I’m wondering if you’ve ever cooked about 6 pork chops at a time using this method? Maybe searing them 3 at a time?

    • October 3, 2014 9:26 pm


      The most I’ve cooked at once is four. That’s all I can fit in my skilet in s single layer.

  31. Jennifer T permalink
    October 6, 2014 5:02 pm

    I make skillet fried pork chops often, but just recently got a set of cast iron skillets, so I’m making this tonight. I happened to have bone-in chops, happened to have just gotten cast iron skillets and just happened upon your recipe! It’s fate! First time ever using cast iron! I’m such a novice, but am excited to try this recipe. I already had a little trouble – they browned a little too quickly and burned the edges before the 3 minutes were up! So now I know how hot cast iron gets! I did get pre-seasoned pans, but I know I need to build up a better seasoning, so hopefully with more use, it’ll get better and better. (I did use a little oil in the pan just to be sure and it was “screaming hot” – I also am not sure my chops were quite room temperature – a little too cold maybe.) Anyway, I’m sure they’ll be yummy and this’ll be a go to recipe in the future! We love pork chops and have them quite often here!

    • October 6, 2014 6:51 pm

      The hardest adjustment to cooking with cast iron is the cooking heat. Cast iron heats up quickly and retains heat so you do need to cook on heat that’s lower than you’re used to. Keep plugging away! I hope you come to love cast iron as much as I do.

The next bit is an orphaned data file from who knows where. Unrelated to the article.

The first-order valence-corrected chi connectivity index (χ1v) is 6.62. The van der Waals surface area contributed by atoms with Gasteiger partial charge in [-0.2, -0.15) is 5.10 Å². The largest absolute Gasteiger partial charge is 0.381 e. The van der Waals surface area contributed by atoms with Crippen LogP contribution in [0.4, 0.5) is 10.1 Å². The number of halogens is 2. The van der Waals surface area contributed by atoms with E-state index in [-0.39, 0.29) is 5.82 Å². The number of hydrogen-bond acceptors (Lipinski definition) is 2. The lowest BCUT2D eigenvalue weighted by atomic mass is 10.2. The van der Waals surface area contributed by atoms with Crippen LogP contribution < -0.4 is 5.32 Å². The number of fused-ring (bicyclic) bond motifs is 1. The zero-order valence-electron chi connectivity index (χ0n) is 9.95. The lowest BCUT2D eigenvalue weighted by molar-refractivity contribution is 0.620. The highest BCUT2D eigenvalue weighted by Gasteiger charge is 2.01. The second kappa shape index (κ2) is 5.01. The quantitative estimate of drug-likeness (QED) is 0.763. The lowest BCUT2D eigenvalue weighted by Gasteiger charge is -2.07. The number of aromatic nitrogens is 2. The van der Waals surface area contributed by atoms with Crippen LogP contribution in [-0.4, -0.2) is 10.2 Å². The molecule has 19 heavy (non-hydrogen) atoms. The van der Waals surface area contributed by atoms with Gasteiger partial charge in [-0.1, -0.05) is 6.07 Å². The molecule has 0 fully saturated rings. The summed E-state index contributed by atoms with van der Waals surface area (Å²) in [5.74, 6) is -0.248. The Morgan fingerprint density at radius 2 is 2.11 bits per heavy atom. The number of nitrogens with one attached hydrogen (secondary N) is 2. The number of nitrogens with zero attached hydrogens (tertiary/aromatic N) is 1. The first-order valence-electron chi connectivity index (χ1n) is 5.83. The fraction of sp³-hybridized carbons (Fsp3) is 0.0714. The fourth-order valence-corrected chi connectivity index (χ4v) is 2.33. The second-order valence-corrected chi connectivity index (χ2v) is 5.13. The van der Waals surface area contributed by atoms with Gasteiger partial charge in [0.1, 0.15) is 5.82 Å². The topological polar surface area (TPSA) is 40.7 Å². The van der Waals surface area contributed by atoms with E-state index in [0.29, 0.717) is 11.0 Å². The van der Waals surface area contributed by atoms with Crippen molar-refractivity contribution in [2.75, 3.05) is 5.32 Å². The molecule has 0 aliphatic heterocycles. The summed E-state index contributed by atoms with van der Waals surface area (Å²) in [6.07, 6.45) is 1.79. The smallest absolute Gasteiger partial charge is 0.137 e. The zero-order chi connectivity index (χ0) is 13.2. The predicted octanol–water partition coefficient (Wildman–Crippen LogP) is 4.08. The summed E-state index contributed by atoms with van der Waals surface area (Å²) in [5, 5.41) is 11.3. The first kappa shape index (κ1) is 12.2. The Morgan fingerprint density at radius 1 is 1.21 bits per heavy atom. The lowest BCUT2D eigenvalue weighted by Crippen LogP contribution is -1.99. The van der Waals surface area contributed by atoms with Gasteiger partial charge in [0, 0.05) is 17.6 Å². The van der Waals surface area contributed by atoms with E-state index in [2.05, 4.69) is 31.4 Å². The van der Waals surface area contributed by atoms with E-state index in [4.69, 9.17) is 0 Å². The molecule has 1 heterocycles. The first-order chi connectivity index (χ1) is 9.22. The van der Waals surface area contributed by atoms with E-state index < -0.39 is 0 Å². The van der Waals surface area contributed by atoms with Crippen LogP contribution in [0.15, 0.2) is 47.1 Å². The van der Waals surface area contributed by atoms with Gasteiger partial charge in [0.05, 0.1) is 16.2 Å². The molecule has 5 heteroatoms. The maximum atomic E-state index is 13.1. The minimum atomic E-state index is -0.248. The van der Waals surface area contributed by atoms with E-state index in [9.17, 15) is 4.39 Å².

32. Cynthia Brown permalink
    October 7, 2014 7:46 pm

    I fixed this last night for dinner. I must say it was really great. I don’t brag on my food, but I will with this recipe. The only difference I did was to brush each side with Kitchen Bouquet along with the seasoning salt. Thanks for the great recipe. I will be using this often…

    • October 7, 2014 8:37 pm


      I was going on and on once about how good something was that I had cooked. My son told me I was a pompous cook.

      My response to him was, “I know when something tastes good whether I cook it or someone else does.”

      My advice to you is don’t hesitate to talk about your good food. Share your gift!

      So glad you enjoyed the recipe. Thanks for letting us be a part of a great meal.

  33. kerri peterson permalink
    November 13, 2014 2:48 pm

    I can’t wait to make these tonight! It’ll be my first time using a cast iron skillet!

    • November 13, 2014 2:50 pm

      I hope they turn out for you, Kerri. Make sure your skillet is well seasoned and have it scorching hot before you put in the chops.

  34. kerri peterson permalink
    November 18, 2014 5:24 pm

    They came out perfect! My whole family devoured them! I’m actually make them again tonight per their request! I just came back to your site to check oven temp. Thanks again.

  35. Bridget permalink
    December 29, 2014 6:42 pm

    Can I use pork shoulder steaks instead of chops?

    • December 31, 2014 11:38 am


      You can certainly use another cut of pork. Judge the cook time appropriately according to the thickness.

  36. Kathy permalink
    September 19, 2015 10:54 am

    Best chops I ever made. I will eat pork more often now. Thank you for this recipe.

  37. warren permalink
    January 2, 2016 6:41 am

    3am here in nw al. been reading a lot of your recipes-pork-chic-shrimp,ect. they all look good,layout photos are great.–I copyed some and will get to some of them soon.all looked great

    • January 2, 2016 8:55 am


      It’s always good to hear from a fellow Alabamian. I hope insomnia is transient. Happy New Year!

  38. Kathryn permalink
    February 13, 2016 9:27 pm

    I made these tonight and they were great – all the pork chops were moist and flavorful,